Early on, William Saletan at Slate pointed out that Holmes’ ballistic-resistant body armor refutes the N.R.A.’s well-worn argument after events like this that, if a civilian in the theater had been holding, fewer people would have died. (Former Arizona State Senator Russell Pearce and Representative Louie Gohmert of Texas made these claims anyway, maybe out of instinct; surely in part to protect themselves from the early and widely-disseminated argument for gun control Mayor Michael Bloomberg drew from the shootings almost immediately after they were reported.)
Today, Bloomberg took his argument one step further, writing an op-ed in the Daily News defending the staging of a gun-control campaign in the wake of the shootings:
After the massing shooting in Tucson last year, we heard: “Now is not the time.” We heard the same refrain after shooting sprees at Virginia Tech and Columbine. It’s as if as a country, we cannot mourn the dead and protect the living at the same time.
I refuse to accept that ...
If the public is looking for a "why" in all of this, it's hard to imagine the media not trying to fill that need—with significant coverage of Holmes himself. This has not been a universally popular approach.
“I am sick to my stomach opening the papers seeing all the PR & fame that redhead scumbag COWARD rec'd over his actions in Aurora,” the animated sportcaster Dick Vitale wrote in a tweet, expressing the sentiment succinctly.
As if to get a corner that part of the Dark Knight conversation, The Atlantic posted a series of no fewer than five pieces on the media’s potential role in discouraging Aurora copycats. Robert Wright wrote, “It might be in the big print-based players' long-term interest to adopt an anti-deathsploitation norm to distinguish themselves from the exhausting, tawdry interpretation of 'news' that the cable-news networks fall into.”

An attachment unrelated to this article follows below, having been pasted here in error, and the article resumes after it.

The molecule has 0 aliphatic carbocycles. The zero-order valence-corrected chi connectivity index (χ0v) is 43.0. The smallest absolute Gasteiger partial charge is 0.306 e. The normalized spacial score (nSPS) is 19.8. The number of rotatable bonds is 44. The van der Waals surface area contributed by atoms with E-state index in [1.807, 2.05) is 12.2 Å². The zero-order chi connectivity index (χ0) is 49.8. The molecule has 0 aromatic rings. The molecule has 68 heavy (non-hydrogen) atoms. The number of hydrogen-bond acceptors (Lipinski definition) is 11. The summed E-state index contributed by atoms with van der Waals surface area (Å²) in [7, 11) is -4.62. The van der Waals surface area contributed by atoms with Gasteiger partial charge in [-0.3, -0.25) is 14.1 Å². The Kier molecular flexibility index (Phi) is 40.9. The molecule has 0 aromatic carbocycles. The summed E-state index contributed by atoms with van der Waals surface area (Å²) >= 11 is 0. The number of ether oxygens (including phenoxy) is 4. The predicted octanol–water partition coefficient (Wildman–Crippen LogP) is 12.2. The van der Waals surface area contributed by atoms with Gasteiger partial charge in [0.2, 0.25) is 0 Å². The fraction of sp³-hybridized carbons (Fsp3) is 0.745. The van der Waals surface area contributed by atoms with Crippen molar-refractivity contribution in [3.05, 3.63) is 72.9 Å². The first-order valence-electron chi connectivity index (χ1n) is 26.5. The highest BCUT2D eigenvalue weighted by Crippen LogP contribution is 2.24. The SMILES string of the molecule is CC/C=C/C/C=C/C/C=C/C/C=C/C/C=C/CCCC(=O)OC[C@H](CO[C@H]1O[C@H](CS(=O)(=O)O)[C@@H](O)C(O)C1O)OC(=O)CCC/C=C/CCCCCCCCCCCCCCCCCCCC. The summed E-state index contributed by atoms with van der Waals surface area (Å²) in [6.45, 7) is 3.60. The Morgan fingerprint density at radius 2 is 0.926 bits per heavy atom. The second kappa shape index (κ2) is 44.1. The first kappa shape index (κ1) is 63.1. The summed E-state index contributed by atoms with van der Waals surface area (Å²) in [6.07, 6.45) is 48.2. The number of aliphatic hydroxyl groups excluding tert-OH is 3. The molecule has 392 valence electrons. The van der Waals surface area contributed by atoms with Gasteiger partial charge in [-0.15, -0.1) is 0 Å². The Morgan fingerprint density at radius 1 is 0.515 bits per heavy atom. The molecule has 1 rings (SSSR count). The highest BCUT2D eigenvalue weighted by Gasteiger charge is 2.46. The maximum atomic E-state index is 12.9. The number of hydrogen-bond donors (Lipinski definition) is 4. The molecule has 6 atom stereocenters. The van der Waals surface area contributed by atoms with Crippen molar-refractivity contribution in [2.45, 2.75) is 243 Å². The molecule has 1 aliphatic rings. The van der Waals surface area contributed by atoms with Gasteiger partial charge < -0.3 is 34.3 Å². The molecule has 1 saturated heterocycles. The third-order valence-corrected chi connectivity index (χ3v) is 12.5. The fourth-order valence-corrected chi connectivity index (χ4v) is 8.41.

Or the internet?
The Onion proved, as it did in the wake of 9/11, that its tone is more capable of capturing the national mood than the majority of media outlets, with a piece titled “Sadly, Nation Knows Exactly How Colorado Shooting's Aftermath Will Play Out.” As one "citizen" puts it in the article: "The calls not to politicize the tragedy should be starting in an hour, but by 1:30 p.m. tomorrow the issue will have been politicized. Also, I wouldn’t be surprised if the shooter’s high school classmate is interviewed within 45 minutes."
Hanna Rosin, whose book The End of Men: And the Rise of Women comes out this year, zeroed in on the news that three of the male victims died while protecting their girlfriends. Not out of chivalry, she wrote:
Throwing your body in front of your girlfriend when people all around you are getting shot is an instinct that’s basic, and deeper. It’s the same reason these Batman and Spider-Man franchises endure: Because whatever else is fading away, women still seem to want their superhero, and men still seem to want to be him.
At The National Review, Robert VerBruggen listed five ways journalists who don’t know much about gun policy can “avoid sounding stupid” when writing about gun laws after tragic events.
More compellingly, Jill Lepore, who does know a lot about guns and gun policy, as evidenced by her April story in The New Yorker, told the story of how nearly 80 years ago a Brooklyn-born editorial director at Detective Comics managed to disarm Batman (the comic-book version) in keeping with the more moderate, if not exactly gun-shy, climate of the time. Batman, who once killed vampires with a gun loaded with silver bullets, would henceforth be gunless (and without any real superpowers, either).
"Superheroes weren’t soldiers or policemen,” she writes. “They were private citizens. They shouldn’t carry concealed weapons. Villains carried guns.”
And where is all this likely to lead? Back to The Onion:
According to the nation's citizenry, calls for a mature, thoughtful debate about the role of guns in American society started right on time, and should persist throughout the next week or so. However, the populace noted, the debate will soon spiral out of control and ultimately lead to nothing of any substance, a fact Americans everywhere acknowledged they felt "absolutely horrible" to be aware of.
We'll just have to see, won't we?
More by this author:
- John Holmstrom talks about founding and editing 'Punk,' the chronicle of late-'70s New York
- Ups and downs of the Great New York City Chicken Frenzy